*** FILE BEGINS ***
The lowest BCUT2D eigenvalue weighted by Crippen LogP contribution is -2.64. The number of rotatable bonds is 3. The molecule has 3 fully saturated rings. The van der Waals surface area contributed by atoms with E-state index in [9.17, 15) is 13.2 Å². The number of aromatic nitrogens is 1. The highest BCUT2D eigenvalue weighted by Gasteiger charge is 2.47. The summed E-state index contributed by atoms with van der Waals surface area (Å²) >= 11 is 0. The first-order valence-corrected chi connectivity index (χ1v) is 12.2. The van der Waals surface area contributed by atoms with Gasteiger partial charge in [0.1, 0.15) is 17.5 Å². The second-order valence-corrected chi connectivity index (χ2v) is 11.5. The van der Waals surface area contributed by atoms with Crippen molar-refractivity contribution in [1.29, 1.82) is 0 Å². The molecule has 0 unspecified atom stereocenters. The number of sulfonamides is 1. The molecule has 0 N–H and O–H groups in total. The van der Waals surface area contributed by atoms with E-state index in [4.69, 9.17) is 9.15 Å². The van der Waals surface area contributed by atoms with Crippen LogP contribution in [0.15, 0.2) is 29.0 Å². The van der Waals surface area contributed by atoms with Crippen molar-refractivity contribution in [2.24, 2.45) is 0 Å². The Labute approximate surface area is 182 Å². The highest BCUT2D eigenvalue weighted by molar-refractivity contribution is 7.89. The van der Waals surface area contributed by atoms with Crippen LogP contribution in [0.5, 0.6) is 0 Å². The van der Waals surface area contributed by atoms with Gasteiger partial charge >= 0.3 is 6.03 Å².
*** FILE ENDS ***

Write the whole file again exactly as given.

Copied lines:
The lowest BCUT2D eigenvalue weighted by Crippen LogP contribution is -2.64. The number of rotatable bonds is 3. The molecule has 3 fully saturated rings. The van der Waals surface area contributed by atoms with E-state index in [9.17, 15) is 13.2 Å². The number of aromatic nitrogens is 1. The highest BCUT2D eigenvalue weighted by Gasteiger charge is 2.47. The summed E-state index contributed by atoms with van der Waals surface area (Å²) >= 11 is 0. The first-order valence-corrected chi connectivity index (χ1v) is 12.2. The van der Waals surface area contributed by atoms with Gasteiger partial charge in [0.1, 0.15) is 17.5 Å². The second-order valence-corrected chi connectivity index (χ2v) is 11.5. The van der Waals surface area contributed by atoms with Crippen molar-refractivity contribution in [1.29, 1.82) is 0 Å². The molecule has 0 unspecified atom stereocenters. The number of sulfonamides is 1. The molecule has 0 N–H and O–H groups in total. The van der Waals surface area contributed by atoms with E-state index in [4.69, 9.17) is 9.15 Å². The van der Waals surface area contributed by atoms with Crippen LogP contribution in [0.15, 0.2) is 29.0 Å². The van der Waals surface area contributed by atoms with Crippen molar-refractivity contribution in [2.24, 2.45) is 0 Å². The Labute approximate surface area is 182 Å². The highest BCUT2D eigenvalue weighted by molar-refractivity contribution is 7.89. The van der Waals surface area contributed by atoms with Crippen LogP contribution in [0.5, 0.6) is 0 Å². The van der Waals surface area contributed by atoms with Gasteiger partial charge >= 0.3 is 6.03 Å².